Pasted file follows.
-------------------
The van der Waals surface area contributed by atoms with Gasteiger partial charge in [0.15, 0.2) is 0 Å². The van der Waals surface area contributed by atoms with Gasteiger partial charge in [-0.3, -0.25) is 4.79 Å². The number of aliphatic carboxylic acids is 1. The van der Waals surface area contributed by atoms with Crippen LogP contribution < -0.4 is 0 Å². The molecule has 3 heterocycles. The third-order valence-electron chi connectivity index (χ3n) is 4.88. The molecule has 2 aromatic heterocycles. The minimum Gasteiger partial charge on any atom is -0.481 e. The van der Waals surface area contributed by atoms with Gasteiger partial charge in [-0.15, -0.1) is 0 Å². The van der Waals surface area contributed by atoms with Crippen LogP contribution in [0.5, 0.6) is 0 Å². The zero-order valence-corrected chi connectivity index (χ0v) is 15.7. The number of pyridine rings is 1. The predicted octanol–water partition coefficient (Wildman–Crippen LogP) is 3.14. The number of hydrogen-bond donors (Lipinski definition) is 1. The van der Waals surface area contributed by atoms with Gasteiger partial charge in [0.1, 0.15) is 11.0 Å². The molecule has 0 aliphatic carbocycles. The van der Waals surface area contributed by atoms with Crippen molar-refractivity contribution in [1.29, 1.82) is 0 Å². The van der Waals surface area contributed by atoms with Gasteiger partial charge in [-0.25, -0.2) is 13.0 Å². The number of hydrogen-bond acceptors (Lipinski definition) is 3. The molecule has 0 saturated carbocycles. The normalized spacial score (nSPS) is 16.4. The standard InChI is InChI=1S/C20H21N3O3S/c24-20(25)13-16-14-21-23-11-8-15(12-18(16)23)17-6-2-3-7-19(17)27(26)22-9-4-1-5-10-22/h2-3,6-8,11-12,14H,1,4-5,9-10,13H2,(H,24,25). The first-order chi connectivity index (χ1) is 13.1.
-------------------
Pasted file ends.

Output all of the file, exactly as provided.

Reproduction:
The van der Waals surface area contributed by atoms with Gasteiger partial charge in [0.15, 0.2) is 0 Å². The van der Waals surface area contributed by atoms with Gasteiger partial charge in [-0.3, -0.25) is 4.79 Å². The number of aliphatic carboxylic acids is 1. The van der Waals surface area contributed by atoms with Crippen LogP contribution < -0.4 is 0 Å². The molecule has 3 heterocycles. The third-order valence-electron chi connectivity index (χ3n) is 4.88. The molecule has 2 aromatic heterocycles. The minimum Gasteiger partial charge on any atom is -0.481 e. The van der Waals surface area contributed by atoms with Gasteiger partial charge in [-0.15, -0.1) is 0 Å². The van der Waals surface area contributed by atoms with Crippen LogP contribution in [0.5, 0.6) is 0 Å². The zero-order valence-corrected chi connectivity index (χ0v) is 15.7. The number of pyridine rings is 1. The predicted octanol–water partition coefficient (Wildman–Crippen LogP) is 3.14. The number of hydrogen-bond donors (Lipinski definition) is 1. The van der Waals surface area contributed by atoms with Gasteiger partial charge in [0.1, 0.15) is 11.0 Å². The molecule has 0 aliphatic carbocycles. The van der Waals surface area contributed by atoms with Crippen molar-refractivity contribution in [1.29, 1.82) is 0 Å². The van der Waals surface area contributed by atoms with Gasteiger partial charge in [-0.25, -0.2) is 13.0 Å². The number of hydrogen-bond acceptors (Lipinski definition) is 3. The molecule has 0 saturated carbocycles. The normalized spacial score (nSPS) is 16.4. The standard InChI is InChI=1S/C20H21N3O3S/c24-20(25)13-16-14-21-23-11-8-15(12-18(16)23)17-6-2-3-7-19(17)27(26)22-9-4-1-5-10-22/h2-3,6-8,11-12,14H,1,4-5,9-10,13H2,(H,24,25). The first-order chi connectivity index (χ1) is 13.1.